This interactive first aid instruction workshop uses PedFACTs (Pediatric First Aid for Caregivers and Teachers) a manual developed by the American Academy of Pediatrics. Upon successful completion, participants receive a card. The workshop content includes management of common injuries as well as care for life-threatening conditions such as a blocked airway. Soon there will be both a 4 hour in-person version and an online/ 1.5 to 2 hour in-person hybrid version available.
As of the end of February 2013, all play yards sold in the United States must meet the new and improved federal safety standard to prevent injuries and deaths of children. All child care providers who care for infants and toddlers and new parents, should be aware that newer is better when it comes to the safety of play yards. The new federal standard addresses hazards associated with play yard side rails, corner brackets, and mattress attachments. These changes are meant to prevent strangulation, entrapment, lacerations, and other injuries. New tests add to existing requirements that include a stability test to prevent the play yard from tipping over, latch and lock mechanisms to keep the play yard from folding on a child when it is being used, and minimum side height requirements to prevent children from getting out of the play yard on their own. The U.S. Consumer Product Safety Commission has a poster that summarizes the new standard and is available in English (PDF). The poster also has Safe Sleep tips to help keep baby safe in his or her sleep environment. Be sure to post this free resource wherever parents and care givers might see it. Reviewed and reaffirmed 7/2021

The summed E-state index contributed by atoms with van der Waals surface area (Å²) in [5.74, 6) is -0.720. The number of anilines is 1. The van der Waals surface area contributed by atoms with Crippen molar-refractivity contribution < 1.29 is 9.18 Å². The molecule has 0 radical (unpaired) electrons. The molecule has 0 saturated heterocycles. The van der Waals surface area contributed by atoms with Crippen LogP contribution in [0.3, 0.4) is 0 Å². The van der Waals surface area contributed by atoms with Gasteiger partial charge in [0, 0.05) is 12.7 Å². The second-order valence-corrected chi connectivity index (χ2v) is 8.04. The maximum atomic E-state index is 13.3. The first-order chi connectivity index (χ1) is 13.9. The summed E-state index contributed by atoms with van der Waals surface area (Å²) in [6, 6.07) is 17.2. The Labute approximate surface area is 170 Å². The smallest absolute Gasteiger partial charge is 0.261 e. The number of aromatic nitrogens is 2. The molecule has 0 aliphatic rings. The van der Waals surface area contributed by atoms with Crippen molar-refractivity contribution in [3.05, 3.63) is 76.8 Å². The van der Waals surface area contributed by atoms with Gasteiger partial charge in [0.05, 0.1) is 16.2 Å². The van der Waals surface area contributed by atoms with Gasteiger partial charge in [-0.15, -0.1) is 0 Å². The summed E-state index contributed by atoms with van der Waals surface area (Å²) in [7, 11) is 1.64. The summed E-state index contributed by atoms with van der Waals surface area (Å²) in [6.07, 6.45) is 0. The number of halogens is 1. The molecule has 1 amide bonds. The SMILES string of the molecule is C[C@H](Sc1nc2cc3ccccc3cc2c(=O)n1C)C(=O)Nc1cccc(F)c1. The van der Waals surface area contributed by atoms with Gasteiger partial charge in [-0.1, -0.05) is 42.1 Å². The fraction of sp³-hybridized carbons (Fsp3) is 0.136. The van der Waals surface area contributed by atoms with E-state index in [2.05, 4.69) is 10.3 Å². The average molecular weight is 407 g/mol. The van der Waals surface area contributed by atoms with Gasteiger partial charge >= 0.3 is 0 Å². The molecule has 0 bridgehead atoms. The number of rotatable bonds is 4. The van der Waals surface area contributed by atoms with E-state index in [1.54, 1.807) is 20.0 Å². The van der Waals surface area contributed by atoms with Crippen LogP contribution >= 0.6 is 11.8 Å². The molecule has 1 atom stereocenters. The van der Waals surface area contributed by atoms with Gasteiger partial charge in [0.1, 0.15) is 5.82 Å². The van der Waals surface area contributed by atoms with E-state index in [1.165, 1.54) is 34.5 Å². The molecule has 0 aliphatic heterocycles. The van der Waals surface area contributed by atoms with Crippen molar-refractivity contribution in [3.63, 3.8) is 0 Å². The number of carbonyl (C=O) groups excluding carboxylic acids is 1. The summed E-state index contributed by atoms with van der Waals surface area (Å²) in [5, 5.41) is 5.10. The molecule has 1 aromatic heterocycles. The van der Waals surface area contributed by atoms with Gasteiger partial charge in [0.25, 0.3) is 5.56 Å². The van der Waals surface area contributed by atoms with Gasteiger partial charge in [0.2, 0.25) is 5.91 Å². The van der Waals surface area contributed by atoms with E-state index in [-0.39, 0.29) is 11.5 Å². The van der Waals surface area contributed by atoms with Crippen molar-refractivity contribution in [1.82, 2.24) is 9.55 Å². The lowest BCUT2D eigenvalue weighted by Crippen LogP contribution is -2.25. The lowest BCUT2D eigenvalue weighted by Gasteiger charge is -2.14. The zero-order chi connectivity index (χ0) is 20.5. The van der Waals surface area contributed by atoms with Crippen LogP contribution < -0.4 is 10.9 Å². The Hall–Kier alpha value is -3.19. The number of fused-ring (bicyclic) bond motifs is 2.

Poison control centers are available 24 hours a day, 7 days a week. Their staff respond to poisoning emergencies and information calls from the public and from healthcare providers. They educate parents and caregivers of children about prevention. The risk of poisoning is highest among children less than 2 years of age. Most poisonings happen when adults are busy and not paying close attention to an exploring child. Children like to taste even things that smell bad.
Safe Kids USA is a nationwide network of organizations with a mission to prevent unintentional childhood injury, the leading cause of death and disability for children ages 1 to 14. State and local chapters educate families, professionals who work with children, and provide safety devices to families in need and advocate for better laws to help keep children safe, healthy and out of the emergency room. 12/2012
Materials and links to reliable informaton about preventing sleep-related deaths of infants are available on the website of the National Institute of Child health and Human Development. For more information go to http://www.nichd.nih.gov/sids/
The federally-funded Healthy Child Care America national resource center at the American Academy of Pediatrics developed a FREE online educational training program for child care providers. To learn more about this program or to take the training for 1 hour of continuing education credit, go to http://www.healthychildcare.org/sids.htm. Reviewed and reaffirmed 3/2018.